Tag Archive for ‘Leadership’
Gravity Payments CEO Dan Price made headlines four months ago when he announced that his Seattle-based credit card payment processing startup was raising employees’ minimum annual salary to $70,000. Columnist Gael O’Brien says the ensuing maelstrom offers insights into resistance, the need for new work paradigms and how leaders give voice to convictions.
Boeing and IBM were among the large employers in South Carolina calling for the Confederate Flag to end its reign over the state capital last week. They are among a larger group of companies increasingly speaking out on issues such as anti-gay discrimination, immigration and race relations. Columnist Gael O’Brien offers thoughts on what’s driving the trend – social conscience or self-interest – and whether it matters.
Columnist Gael O’Brien examines two ambitious initiatives in leadership and corporate social responsibility – at Starbucks and Zappos – and wonders whether they are taking on too much or simply doing what’s necessary to develop bridges to a sustainable future. “We need more leaders to have big, out-of-the box ideas that have the potential to transform business and society,” she writes. At the same time, “change, even for the noblest purposes, needs to take hold internally and locally and build slowly owned by many.”
“A shared sense of values can create a ‘we’ powerful enough to head off crises, transform organizations and propel strategic business decisions,“ writes columnist Gael O’Brien. She takes a look at three different organizations – a Fortune 500 company, a family-owned regional business and an online company – to see how values could affect challenges each will confront in 2015.
A survey of American Red Cross employees shows a crisis of trust in the charity’s leadership and deep internal doubts about the Red Cross’ commitment to ethical conduct. In response to the statement, “I trust the senior leadership of the American Red Cross,” just 39 percent responded favorably.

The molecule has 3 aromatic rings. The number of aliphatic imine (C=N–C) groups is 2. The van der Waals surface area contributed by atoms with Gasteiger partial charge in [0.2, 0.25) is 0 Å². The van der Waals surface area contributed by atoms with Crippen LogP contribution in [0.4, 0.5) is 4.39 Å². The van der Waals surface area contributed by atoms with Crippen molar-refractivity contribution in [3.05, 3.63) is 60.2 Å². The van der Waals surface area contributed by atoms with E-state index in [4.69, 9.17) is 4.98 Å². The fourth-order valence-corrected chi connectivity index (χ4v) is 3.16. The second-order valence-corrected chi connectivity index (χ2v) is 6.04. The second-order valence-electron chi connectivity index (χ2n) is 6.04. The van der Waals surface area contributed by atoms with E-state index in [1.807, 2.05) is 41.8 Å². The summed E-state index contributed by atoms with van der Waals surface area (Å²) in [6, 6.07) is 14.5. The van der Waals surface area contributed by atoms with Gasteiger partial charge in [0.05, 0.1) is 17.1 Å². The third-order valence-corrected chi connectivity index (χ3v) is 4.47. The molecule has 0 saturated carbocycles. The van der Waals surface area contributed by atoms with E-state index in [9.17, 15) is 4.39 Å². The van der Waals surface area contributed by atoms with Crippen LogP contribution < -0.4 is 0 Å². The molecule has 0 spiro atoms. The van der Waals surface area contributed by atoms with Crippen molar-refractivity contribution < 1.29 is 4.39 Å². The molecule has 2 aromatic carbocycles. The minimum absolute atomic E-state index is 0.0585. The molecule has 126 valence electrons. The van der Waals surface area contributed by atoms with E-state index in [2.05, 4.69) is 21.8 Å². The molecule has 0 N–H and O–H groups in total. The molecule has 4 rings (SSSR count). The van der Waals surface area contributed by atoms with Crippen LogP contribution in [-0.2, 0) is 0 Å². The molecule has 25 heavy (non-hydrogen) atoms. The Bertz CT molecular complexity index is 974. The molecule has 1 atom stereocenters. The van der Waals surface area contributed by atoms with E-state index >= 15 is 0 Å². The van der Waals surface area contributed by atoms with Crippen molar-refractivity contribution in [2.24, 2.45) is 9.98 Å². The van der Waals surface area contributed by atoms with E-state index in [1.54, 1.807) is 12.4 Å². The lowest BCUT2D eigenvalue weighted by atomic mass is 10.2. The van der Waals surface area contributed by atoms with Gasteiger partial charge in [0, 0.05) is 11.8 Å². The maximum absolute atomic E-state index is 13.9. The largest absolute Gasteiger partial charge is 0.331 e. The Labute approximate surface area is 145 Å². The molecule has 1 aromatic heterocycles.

When U.S. Senator John Walsh (pictured left) was accused of plagiarizing a masters thesis, he initially attributed the act partially to post traumatic stress disorder related to military service. He later recanted and quit the race for his seat in the Senate. The Army War College has since rescinded the masters degree. “The consequence of plagiarism,” writes columnist Gael O’Brien, “is like a time-released capsule imploding at a vulnerable moment in a career.”
Olympic athletes “remind us that no one is too big to fail and rather than fear it, they train themselves to acknowledge mistakes, find out how to correct them, and try again,” writes columnist Gael O’Brien. “It is a lesson of resilience that makes everyone a winner. And it works in board rooms as well.”
Since taking over the top job at General Motors in January, Mary Barra has been low-key about the fact that she’s the first woman ever to lead the giant auto maker. And that is a good thing, says columnist Gael O’Brien. “Because there are so few women CEOs,” she writes, “there is a danger that in celebrating them we can go too far — celebrity status conferred on, cultivated or accepted creates a rock star status which when associated with leadership has real risks.”
A good boss helps create an environment where employees can succeed. But that dynamic can grow complicated when employees have issues that blur the boundary between work and home. “What, if anything, is owed when a boss offers help if personal problems or negative emotions affect an employee on the job?” asks columnist Gael O’Brien. “Does good leadership merit a quid quo pro?”
On the fifth anniversary of the Lehman Brothers’ bankruptcy, columnist Gael O’Brien says the biggest takeaway of the 2007-8 financial meltdown may be how leaders misjudged the “footprint” of their institutions and the impact they can have on “bystanders” – a community, a country, and potentially countries around the world.